Scott Budow explores "The Future of the British Labor Party" in England this winter
Thanks to a generous grant from ILR International Programs, I was able to conduct interviews with 7 different experts on my thesis topic, "The Future of the British Labor Party." While it may seem like an obscure topic for an ILR major in America to study, the Labor Party's future holds implications for working class political representation throughout many first world countries.
It is no secret that unions and the working class in first world countries have shrunk in number and power over the last few decades, as their jobs have been progressively outsourced. Additionally, service sector jobs have grown exponentially over the same period, resulting in a dramatic reduction in the overall economic power of the working class. Over the same period of time, politicians in both America and Britain have wholeheartedly embraced free market principles while often failing to consider the potential downsides that such a belief system produces.
Unions and working class people have been particularly affected by these policies, as income inequality has noticeably expanded in recent history. Due to a concurrence of these multiple factors, the fundamental question that the working class must now ask itself is what needs to be done to ensure that it still has a voice in the formation of laws that govern society.
In Britain, the Labor Party is likely to be defeated in the next election after holding power for 13 years. While the Labor Party was founded 110 years ago to represent the interests of working class voters, today its base includes a far broader swath of society. Some would say the Party has exchanged genuine working class interests for political success, yet unions remain its largest contributor.
Should it lose the next election, unions will face a crucial crossroads: do they continue to fund the Labor Party, which has supported some of the policies that are responsible for weakening their economic power, or do they move their money and votes elsewhere, to alter the political climate and risk their current level of influence?
Furthermore, should they support Labor, to what extent do they push their agenda, which is less politically viable with the broader electorate, and to what extent do they compromise principles to revive a Party that represents some, but not all, of their interests?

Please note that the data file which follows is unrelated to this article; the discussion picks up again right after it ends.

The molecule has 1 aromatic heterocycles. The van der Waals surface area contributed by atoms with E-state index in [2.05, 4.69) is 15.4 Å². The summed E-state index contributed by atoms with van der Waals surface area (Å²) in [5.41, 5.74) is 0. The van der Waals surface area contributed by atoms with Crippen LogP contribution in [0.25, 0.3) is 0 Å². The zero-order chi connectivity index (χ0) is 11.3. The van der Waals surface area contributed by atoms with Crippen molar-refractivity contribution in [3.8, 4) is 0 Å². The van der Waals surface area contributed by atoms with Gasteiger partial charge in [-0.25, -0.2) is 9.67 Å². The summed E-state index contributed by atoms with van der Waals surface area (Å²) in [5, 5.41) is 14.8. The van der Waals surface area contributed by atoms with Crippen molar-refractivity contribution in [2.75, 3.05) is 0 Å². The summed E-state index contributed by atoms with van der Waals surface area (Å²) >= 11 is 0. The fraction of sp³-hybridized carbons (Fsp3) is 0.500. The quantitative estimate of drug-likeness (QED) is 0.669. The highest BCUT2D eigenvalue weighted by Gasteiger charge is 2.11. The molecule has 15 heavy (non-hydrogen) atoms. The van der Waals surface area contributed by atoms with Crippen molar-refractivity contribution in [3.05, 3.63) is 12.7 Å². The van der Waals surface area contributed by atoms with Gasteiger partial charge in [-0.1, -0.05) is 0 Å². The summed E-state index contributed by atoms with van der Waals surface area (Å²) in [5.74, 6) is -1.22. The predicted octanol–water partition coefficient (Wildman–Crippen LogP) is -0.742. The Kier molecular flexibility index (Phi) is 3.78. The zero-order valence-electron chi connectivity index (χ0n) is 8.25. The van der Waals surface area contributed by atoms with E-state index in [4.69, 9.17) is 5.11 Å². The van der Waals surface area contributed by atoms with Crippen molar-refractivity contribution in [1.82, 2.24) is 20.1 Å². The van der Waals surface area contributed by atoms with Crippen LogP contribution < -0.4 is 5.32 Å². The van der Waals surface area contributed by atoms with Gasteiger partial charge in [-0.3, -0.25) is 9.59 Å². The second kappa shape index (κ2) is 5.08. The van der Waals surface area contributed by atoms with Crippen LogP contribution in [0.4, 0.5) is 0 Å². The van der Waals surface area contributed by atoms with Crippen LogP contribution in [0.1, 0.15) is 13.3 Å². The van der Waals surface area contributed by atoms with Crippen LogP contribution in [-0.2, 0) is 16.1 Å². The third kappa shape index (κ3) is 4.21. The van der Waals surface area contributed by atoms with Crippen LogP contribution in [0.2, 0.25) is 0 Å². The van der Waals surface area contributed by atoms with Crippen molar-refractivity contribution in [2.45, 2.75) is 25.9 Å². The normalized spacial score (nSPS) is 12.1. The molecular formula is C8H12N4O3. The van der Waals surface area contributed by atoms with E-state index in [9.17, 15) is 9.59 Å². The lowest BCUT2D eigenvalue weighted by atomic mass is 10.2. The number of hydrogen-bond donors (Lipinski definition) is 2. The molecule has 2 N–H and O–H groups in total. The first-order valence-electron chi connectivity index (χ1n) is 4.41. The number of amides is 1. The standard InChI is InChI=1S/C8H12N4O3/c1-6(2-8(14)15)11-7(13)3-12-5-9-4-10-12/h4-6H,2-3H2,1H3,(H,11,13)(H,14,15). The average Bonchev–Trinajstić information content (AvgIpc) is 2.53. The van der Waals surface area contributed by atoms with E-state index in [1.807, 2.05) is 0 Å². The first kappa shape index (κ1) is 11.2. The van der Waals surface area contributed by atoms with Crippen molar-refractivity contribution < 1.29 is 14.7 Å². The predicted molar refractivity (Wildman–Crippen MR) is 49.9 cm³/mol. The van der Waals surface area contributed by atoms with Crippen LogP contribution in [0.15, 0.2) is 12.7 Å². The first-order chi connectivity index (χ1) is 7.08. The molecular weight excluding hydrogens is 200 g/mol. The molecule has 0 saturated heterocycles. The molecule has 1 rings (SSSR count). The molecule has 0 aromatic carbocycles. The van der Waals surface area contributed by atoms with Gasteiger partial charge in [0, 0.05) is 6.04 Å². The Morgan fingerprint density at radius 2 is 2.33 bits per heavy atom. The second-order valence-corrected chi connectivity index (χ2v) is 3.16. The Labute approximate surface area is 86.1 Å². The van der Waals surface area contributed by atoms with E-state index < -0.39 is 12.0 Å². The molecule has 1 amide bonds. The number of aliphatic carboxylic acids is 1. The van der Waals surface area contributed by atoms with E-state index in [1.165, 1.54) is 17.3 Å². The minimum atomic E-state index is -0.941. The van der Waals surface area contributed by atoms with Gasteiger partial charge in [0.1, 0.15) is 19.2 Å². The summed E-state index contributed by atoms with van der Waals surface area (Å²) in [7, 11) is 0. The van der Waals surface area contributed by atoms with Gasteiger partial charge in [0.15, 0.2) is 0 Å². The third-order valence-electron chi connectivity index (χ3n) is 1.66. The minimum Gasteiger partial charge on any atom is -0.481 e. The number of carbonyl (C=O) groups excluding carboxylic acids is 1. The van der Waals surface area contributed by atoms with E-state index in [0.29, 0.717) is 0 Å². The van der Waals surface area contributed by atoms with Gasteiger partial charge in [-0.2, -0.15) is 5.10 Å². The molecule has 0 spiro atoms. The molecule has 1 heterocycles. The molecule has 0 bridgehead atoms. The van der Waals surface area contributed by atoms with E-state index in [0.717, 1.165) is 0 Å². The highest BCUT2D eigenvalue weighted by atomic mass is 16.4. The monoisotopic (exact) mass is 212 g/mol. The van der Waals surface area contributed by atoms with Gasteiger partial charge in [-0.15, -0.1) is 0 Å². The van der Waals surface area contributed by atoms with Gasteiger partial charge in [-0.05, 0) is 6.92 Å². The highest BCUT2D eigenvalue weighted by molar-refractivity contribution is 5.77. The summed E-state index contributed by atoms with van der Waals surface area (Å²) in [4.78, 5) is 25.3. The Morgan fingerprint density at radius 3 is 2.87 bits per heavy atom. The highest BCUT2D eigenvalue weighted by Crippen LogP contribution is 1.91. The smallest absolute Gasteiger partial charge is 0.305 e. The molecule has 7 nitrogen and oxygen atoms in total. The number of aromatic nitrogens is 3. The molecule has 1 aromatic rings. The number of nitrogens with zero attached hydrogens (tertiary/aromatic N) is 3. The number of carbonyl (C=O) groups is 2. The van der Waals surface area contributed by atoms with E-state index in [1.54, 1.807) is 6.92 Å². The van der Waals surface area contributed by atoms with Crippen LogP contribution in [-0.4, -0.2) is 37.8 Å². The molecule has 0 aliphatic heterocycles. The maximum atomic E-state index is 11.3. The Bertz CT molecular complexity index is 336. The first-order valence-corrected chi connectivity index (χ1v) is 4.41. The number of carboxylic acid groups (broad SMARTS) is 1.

I questioned professors and researchers at some of the most well established institutions in London over the course of one week about a few of those difficult questions. Many were hesitant to confidently speculate about the future, given the overwhelming sense of uncertainty and insecurity that pervades both domestic and international affairs, but all agreed that it should be an exciting time in British politics.
Several of those interviewed noted that the topic I am considering is specific in title, but that it encompasses multiple disciplines, namely political science, history and economics, which make it an ambitious proposal to pursue.
During the time that I was not working, I was able to visit Parliament, see Les Miserables, attend a performance at one of the greatest venues in the world, Royal Albert Hall, and watch the famous Scottish comedian Billy Connoly perform.
During one day in which I had no scheduled interviews, I went to watch soccer ("football" there) at a local pub, which was an amazing experience given how intensely devoted the fans were to the final outcome. People were almost always friendly and inquisitive about what I was doing in London, as it was clear from my accent that I was from elsewhere.
Overall, it was a pleasant mix of work and leisure in one of the world's greatest cities.